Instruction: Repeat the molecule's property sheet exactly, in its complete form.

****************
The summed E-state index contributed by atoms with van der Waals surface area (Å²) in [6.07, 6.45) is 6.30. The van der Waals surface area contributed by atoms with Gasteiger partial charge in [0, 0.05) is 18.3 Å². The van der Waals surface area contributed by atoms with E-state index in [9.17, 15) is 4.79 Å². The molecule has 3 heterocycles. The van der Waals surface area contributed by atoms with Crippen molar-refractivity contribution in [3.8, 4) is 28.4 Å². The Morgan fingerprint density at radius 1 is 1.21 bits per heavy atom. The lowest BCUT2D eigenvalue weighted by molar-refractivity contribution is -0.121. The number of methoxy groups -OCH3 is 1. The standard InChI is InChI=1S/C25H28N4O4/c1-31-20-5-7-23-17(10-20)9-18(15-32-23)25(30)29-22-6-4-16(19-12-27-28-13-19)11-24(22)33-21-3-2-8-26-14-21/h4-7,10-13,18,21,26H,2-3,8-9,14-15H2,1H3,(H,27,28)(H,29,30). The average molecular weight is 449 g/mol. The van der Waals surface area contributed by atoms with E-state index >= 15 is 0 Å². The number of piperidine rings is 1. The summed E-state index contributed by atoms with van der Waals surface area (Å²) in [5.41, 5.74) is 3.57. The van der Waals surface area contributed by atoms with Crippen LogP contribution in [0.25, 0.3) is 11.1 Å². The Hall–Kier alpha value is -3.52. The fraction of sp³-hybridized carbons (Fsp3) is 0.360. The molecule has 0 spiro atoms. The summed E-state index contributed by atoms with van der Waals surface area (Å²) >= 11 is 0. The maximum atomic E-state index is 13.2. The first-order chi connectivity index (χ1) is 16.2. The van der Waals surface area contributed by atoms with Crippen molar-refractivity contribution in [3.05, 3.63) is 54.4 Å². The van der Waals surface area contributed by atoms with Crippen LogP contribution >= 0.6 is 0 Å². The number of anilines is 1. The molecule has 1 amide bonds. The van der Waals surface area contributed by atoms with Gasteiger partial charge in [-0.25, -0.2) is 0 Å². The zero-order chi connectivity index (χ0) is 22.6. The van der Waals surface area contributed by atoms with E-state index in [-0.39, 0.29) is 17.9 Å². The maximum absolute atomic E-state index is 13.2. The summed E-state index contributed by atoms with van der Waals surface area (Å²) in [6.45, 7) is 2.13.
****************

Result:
The summed E-state index contributed by atoms with van der Waals surface area (Å²) in [6.07, 6.45) is 6.30. The van der Waals surface area contributed by atoms with Gasteiger partial charge in [0, 0.05) is 18.3 Å². The van der Waals surface area contributed by atoms with E-state index in [9.17, 15) is 4.79 Å². The molecule has 3 heterocycles. The van der Waals surface area contributed by atoms with Crippen molar-refractivity contribution in [3.8, 4) is 28.4 Å². The Morgan fingerprint density at radius 1 is 1.21 bits per heavy atom. The lowest BCUT2D eigenvalue weighted by molar-refractivity contribution is -0.121. The number of methoxy groups -OCH3 is 1. The standard InChI is InChI=1S/C25H28N4O4/c1-31-20-5-7-23-17(10-20)9-18(15-32-23)25(30)29-22-6-4-16(19-12-27-28-13-19)11-24(22)33-21-3-2-8-26-14-21/h4-7,10-13,18,21,26H,2-3,8-9,14-15H2,1H3,(H,27,28)(H,29,30). The average molecular weight is 449 g/mol. The van der Waals surface area contributed by atoms with E-state index >= 15 is 0 Å². The number of piperidine rings is 1. The summed E-state index contributed by atoms with van der Waals surface area (Å²) in [5.41, 5.74) is 3.57. The van der Waals surface area contributed by atoms with Crippen LogP contribution in [0.25, 0.3) is 11.1 Å². The Hall–Kier alpha value is -3.52. The fraction of sp³-hybridized carbons (Fsp3) is 0.360. The molecule has 0 spiro atoms. The summed E-state index contributed by atoms with van der Waals surface area (Å²) >= 11 is 0. The maximum atomic E-state index is 13.2. The first-order chi connectivity index (χ1) is 16.2. The van der Waals surface area contributed by atoms with Crippen molar-refractivity contribution in [3.05, 3.63) is 54.4 Å². The van der Waals surface area contributed by atoms with Crippen LogP contribution >= 0.6 is 0 Å². The number of anilines is 1. The molecule has 1 amide bonds. The van der Waals surface area contributed by atoms with Gasteiger partial charge in [-0.25, -0.2) is 0 Å². The zero-order chi connectivity index (χ0) is 22.6. The van der Waals surface area contributed by atoms with E-state index in [-0.39, 0.29) is 17.9 Å². The maximum absolute atomic E-state index is 13.2. The summed E-state index contributed by atoms with van der Waals surface area (Å²) in [6.45, 7) is 2.13.